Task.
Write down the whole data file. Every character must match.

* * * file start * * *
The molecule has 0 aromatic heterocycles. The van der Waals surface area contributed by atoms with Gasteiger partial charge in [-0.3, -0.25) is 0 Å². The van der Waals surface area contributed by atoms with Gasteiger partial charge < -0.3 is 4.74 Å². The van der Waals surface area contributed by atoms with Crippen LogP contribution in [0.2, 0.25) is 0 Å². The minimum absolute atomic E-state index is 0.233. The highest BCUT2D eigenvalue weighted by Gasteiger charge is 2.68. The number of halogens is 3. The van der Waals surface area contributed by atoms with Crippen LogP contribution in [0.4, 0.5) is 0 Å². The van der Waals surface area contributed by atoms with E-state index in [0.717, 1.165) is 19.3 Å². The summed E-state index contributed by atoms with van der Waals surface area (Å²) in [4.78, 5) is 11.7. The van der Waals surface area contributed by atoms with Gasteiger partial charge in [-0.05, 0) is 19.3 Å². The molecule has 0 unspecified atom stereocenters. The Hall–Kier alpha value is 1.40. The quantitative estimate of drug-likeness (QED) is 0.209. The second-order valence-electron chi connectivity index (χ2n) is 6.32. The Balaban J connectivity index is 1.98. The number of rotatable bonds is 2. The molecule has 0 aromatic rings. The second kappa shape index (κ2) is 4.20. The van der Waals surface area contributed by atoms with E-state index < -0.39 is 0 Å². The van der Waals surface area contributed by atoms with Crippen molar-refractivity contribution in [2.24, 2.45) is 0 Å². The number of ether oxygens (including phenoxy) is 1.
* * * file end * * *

The molecule has 0 aromatic heterocycles. The van der Waals surface area contributed by atoms with Gasteiger partial charge in [-0.3, -0.25) is 0 Å². The van der Waals surface area contributed by atoms with Gasteiger partial charge < -0.3 is 4.74 Å². The van der Waals surface area contributed by atoms with Crippen LogP contribution in [0.2, 0.25) is 0 Å². The minimum absolute atomic E-state index is 0.233. The highest BCUT2D eigenvalue weighted by Gasteiger charge is 2.68. The number of halogens is 3. The van der Waals surface area contributed by atoms with Crippen LogP contribution in [0.4, 0.5) is 0 Å². The van der Waals surface area contributed by atoms with E-state index in [0.717, 1.165) is 19.3 Å². The summed E-state index contributed by atoms with van der Waals surface area (Å²) in [4.78, 5) is 11.7. The van der Waals surface area contributed by atoms with Gasteiger partial charge in [-0.05, 0) is 19.3 Å². The molecule has 0 unspecified atom stereocenters. The Hall–Kier alpha value is 1.40. The quantitative estimate of drug-likeness (QED) is 0.209. The second-order valence-electron chi connectivity index (χ2n) is 6.32. The Balaban J connectivity index is 1.98. The number of rotatable bonds is 2. The molecule has 0 aromatic rings. The second kappa shape index (κ2) is 4.20. The van der Waals surface area contributed by atoms with E-state index < -0.39 is 0 Å². The van der Waals surface area contributed by atoms with Crippen molar-refractivity contribution in [2.24, 2.45) is 0 Å². The number of ether oxygens (including phenoxy) is 1.